by George Wolf
So, how was your family get-together over the Holidays?
If secrets and dinner plates weren’t tossed about like a salad dressed with obscenities, you’ve got nothing on the Westons, the dysfunctional brood at the heart of August: Osage County.
Screenwriter Tracy Letts adapts his own Pulitzer Prize-winning play, and the sublime wordplay in his dark, rich comedy is brought to life via an exceptional ensemble cast. Only tentative direction from John Wells holds the film back from its full potential.
Meryl Streep rules the roost as family matriarch Violet Weston, who..ahem…”welcomes” her children, siblings and assorted other team members back home after a family crisis.
There isn’t much time spent on niceties before the barbs start flying. Old wounds are exposed, and new secrets are uncovered as the family struggles to deal with the effect their past has on their present.
At the heart of the conflict is Barbara, the oldest Weston daughter, fully realized by Julia Roberts in, hands down, the performance of her career.
Barbara’s contempt for her mother is on hilariously full display, while bubbling underneath is the fear of becoming her mother, a fear she tries to hide through angry outbursts. Stealing a movie from Meryl Streep is no easy feat, but damned if Roberts doesn’t do it.
In fact, the film is wall to wall with fine performers, including Chris Cooper, Sam Shepard, Juliette Lewis, Ewan McGregor, and Margo Martindale (who shows a fantastic chemistry with Streep, giving their scenes together an added air of mischief).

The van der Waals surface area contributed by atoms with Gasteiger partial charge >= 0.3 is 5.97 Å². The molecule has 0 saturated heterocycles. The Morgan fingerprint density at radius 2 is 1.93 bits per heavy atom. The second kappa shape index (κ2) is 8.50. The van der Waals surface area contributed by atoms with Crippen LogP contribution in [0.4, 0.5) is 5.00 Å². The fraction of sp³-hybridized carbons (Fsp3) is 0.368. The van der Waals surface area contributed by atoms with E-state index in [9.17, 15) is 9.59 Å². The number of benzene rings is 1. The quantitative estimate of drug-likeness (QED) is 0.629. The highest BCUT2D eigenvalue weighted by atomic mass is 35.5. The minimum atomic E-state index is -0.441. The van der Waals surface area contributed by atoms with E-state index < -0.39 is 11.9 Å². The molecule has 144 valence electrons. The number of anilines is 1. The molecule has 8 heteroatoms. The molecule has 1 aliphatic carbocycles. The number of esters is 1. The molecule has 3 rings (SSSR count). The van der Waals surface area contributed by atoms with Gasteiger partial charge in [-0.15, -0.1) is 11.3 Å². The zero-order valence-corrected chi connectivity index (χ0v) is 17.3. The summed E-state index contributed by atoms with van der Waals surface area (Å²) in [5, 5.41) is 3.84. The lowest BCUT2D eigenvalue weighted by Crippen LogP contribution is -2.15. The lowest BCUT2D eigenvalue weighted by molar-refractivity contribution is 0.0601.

The problem is, director John Wells seems a bit intimidated by who, and what, he’s working with. The characters are too often on their own island, as when a soap opera cuts from a close up of one deep sigh to a completely different storyline.
These characters are under one roof for much of the movie, yet we don’t feel the cohesiveness of any shared connections, just a series of histrionics often left swinging in the venomous breeze.
It’s not the material. Letts also wrote Bug and Killer Joe, both adapted into brilliant movies by the skills of legendary director William Friedkin. Wells, a veteran TV director, doesn’t provide the nuance needed to make a successful cinematic leap.
August: Osage County boasts all the ingredients, and is certainly entertaining, but ultimately feels like a missed opportunity for something special.